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The London Irish Rifles (LIR) is now known more formally known as "D (London Irish Rifles) Company, London Regiment" and is a volunteer Rifle Regiment with a distinguished history. They are based on Flodden Road in Camberwell, and on Hammersmith Road in Hammersmith.

Victorian Era

The London Irish Rifles were originally formed in 1859 during the Victorian Volunteer Movement as the "28th Middlesex (London Irish) Rifle Volunteer Corps".

During the Second Boer War, the Battalion sent 8 officers and 200 private soldiers for active service. One officer won the Distinguished Service Order (DSO) and another member gained seven bars to his South Africa Medal. In recognition of their service, the London Irish were granted their first Battle Honour of "South Africa, 1900-1902".

In 1908, the London Irish were transferred to the Territorial Force and renamed the "18th (County of London) Battalion, the London Regiment (London Irish Rifles)".

First World War

During the First World War, the LIR raised 3 Battalions, and the first Battalion to be sent to France in 1915 was sent into action at Festubert in May.

In the Battle of Loos, the 1st Battalion LIR once again distinguished themselves. While storming across No-Man's Land to capture the enemy trenches, Sgt. Edwards, the Captain of the football team, kicked a football along in front of the troops. This earned the LIR their second Battle Honour—"Loos, 1915" and the football is still preserved in the Regimental Museum. To this day, the memory of Sgt. Frank Edwards is commemorated on Loos Sunday.

Inter War

In 1937, the London Regiment was disbanded and the LIR became known as "London Irish Rifles, The Royal Ulster Rifles".

Second World War

In 1939, in response to the requirements of Second World War, the London Irish were raised as two Battalions, the 1st leaving England in 1942 to serve in Iraqmarker and Italymarker, the 2nd serving later in North Africa and Italy.

Post War

After the war, the Battalion re-formed as a Battalion of the Royal Ulster Rifles. In 1967, with the disbanding of the London Regiment, The three Irish Regular Infantry Regiments had combined to form The Royal Irish Rangers, and the LIR became D Company (London Irish Rifles), 4th Battalion The Royal Irish Rangers, remaining so until the re-formation of The London Regiment. The Royal Irish Rangers later amalgamated with the Ulster Defence Regiment to form the Royal Irish Regiment, with the Northern Irish Territorial Army (TA) company remaining as Rangers.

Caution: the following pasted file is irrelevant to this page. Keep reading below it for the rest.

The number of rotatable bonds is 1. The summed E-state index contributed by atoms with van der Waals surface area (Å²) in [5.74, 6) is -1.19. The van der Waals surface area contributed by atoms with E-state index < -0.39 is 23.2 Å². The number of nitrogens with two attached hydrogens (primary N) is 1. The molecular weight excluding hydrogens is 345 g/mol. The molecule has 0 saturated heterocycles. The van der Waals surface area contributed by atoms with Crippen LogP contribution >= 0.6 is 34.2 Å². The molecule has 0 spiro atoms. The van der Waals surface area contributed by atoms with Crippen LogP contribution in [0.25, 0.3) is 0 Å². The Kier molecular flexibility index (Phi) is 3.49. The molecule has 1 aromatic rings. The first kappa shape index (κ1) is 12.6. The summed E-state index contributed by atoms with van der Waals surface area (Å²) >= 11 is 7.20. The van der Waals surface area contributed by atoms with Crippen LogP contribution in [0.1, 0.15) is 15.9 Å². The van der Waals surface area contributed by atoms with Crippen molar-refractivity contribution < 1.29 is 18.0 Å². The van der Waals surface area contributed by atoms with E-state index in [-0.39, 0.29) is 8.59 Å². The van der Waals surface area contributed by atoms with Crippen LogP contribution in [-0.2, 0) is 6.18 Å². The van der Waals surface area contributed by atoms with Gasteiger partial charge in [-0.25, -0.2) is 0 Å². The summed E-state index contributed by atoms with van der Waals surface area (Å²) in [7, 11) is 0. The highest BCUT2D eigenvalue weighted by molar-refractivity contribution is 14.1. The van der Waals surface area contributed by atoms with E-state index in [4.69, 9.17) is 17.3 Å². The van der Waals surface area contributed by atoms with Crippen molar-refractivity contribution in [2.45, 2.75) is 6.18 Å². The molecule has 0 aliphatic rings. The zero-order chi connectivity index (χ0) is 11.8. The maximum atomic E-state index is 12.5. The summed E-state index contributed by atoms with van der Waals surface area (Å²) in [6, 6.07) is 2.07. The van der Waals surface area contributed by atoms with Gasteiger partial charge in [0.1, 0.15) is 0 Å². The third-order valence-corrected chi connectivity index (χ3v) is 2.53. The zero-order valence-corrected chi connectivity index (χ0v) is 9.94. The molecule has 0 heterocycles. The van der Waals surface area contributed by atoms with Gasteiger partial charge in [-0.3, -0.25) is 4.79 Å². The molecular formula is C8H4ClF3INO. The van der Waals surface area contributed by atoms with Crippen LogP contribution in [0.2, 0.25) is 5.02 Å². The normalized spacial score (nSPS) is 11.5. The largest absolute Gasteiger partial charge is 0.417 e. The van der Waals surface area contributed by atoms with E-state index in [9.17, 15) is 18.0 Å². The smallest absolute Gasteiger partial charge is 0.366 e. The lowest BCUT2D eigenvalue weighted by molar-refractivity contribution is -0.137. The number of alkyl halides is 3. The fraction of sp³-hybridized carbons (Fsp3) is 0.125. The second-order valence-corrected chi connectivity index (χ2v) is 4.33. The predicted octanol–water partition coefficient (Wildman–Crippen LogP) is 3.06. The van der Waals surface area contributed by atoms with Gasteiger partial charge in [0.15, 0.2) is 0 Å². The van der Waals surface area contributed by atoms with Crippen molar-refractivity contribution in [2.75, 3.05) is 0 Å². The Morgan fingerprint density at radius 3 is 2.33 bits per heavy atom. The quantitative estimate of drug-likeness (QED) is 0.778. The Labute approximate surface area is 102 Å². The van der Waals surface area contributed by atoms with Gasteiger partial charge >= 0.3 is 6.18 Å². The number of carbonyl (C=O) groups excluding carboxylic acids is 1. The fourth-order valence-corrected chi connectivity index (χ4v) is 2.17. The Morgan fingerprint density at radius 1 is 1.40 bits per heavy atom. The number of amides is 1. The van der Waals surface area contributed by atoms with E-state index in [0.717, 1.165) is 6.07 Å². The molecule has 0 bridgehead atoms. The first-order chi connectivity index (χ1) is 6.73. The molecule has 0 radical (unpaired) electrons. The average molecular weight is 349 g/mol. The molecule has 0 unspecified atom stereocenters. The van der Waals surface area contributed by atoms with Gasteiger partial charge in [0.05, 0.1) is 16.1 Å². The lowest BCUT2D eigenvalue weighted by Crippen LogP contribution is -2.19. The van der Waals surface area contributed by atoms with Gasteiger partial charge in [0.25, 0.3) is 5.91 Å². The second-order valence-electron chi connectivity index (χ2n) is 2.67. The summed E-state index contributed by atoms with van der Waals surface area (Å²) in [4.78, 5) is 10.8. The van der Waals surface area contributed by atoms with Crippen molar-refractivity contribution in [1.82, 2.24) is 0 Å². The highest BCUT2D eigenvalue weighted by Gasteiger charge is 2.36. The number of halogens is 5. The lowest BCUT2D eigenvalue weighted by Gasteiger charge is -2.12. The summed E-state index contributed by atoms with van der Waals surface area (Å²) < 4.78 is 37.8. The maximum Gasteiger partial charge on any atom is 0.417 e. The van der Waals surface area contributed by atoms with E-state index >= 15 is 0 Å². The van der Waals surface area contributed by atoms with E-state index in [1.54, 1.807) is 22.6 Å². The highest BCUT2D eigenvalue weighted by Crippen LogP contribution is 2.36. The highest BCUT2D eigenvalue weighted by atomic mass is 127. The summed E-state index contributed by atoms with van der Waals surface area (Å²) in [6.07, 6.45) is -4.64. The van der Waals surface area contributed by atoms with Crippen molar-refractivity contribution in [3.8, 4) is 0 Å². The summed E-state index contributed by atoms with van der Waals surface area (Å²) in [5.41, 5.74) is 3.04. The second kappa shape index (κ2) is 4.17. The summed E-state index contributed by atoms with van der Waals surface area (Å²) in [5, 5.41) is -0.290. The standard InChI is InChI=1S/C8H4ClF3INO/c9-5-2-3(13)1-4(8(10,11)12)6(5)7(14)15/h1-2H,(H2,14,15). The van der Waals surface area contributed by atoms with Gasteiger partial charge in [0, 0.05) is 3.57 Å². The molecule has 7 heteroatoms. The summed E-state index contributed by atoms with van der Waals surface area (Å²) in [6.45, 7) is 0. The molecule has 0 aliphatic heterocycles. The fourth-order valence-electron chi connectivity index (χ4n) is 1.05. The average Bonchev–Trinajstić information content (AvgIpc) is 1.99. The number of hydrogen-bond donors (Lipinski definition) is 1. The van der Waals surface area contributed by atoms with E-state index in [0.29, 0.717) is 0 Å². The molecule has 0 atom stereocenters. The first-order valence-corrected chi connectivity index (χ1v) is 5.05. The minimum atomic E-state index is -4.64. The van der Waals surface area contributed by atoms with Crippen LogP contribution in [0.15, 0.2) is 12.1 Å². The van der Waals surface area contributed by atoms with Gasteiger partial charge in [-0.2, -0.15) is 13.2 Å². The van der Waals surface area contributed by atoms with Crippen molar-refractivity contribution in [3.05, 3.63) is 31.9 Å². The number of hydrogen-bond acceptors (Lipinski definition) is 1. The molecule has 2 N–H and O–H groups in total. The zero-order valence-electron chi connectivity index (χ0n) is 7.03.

The LIR moved from their historic home, Duke of York's Barracks, Chelsea to Flodden Road, Camberwellmarker in 2000. In 2007 they opened a detachment for 13 Platoon at the TA Centre on Hammersmith Road in Hammersmith.

Today

The serving TA soldiers are reserve volunteers who train evenings and weekends and for a two week Battle Camp each year. They are proud to have sent soldiers to the Balkans, and also during the early stages of the Iraq (Second Gulf War) in the spring of 2003. They contributed troops to the wider London Regiment deployment of two composite companies (Cambrai and Messines) in Iraq in 2004, and also to Somme Company, which participated on operations in the Afghanistan as part of wider NATO operations in that country.

The LIR train on Tuesday evenings at the TA Center on Flodden Road in Camberwell, and at the TA Centre on Hammersmith Road in Hammersmith.

On 4 October 2008, the LIR were given the freedom of the Royal Borough of Kensington and Chelseamarker in a ceremony at the Town Hall Kensington. This followed a march, with bayonets fixed, and review along Kensington High Streetmarker.

Dress

Their distinctive piper-green head-dress, the Caubeen (which was worn by all Irish regiments later, although the LIR were the first to adopt it) was characterised by being sloped to the left instead of the right—a distinction maintained today between the Royal Irish Regiment (the sponsor Regiment of the LIR) being sloped on the right and the LIR and Liverpool Irish being sloped on the left.

The "sloping" difference was because the bonnets, which were based on the Balmoral of the time, were so big, and sloping fashions of the time were so "rakish", that Riflemen needed to slope to the left in order to see down the sights of the rifle.

2RUR (Royal Ulster Rifles) also sloped to the left.

The LIR sloped to the right whilst part of the Royal Irish Rangers, but reverted to type after the amalgamation or the RIR and the UDR. They are also unique in being the only British Army unit to wear their headdress with the cap badge positioned over the right eye - all other units wear theirs with their insignia over the left.

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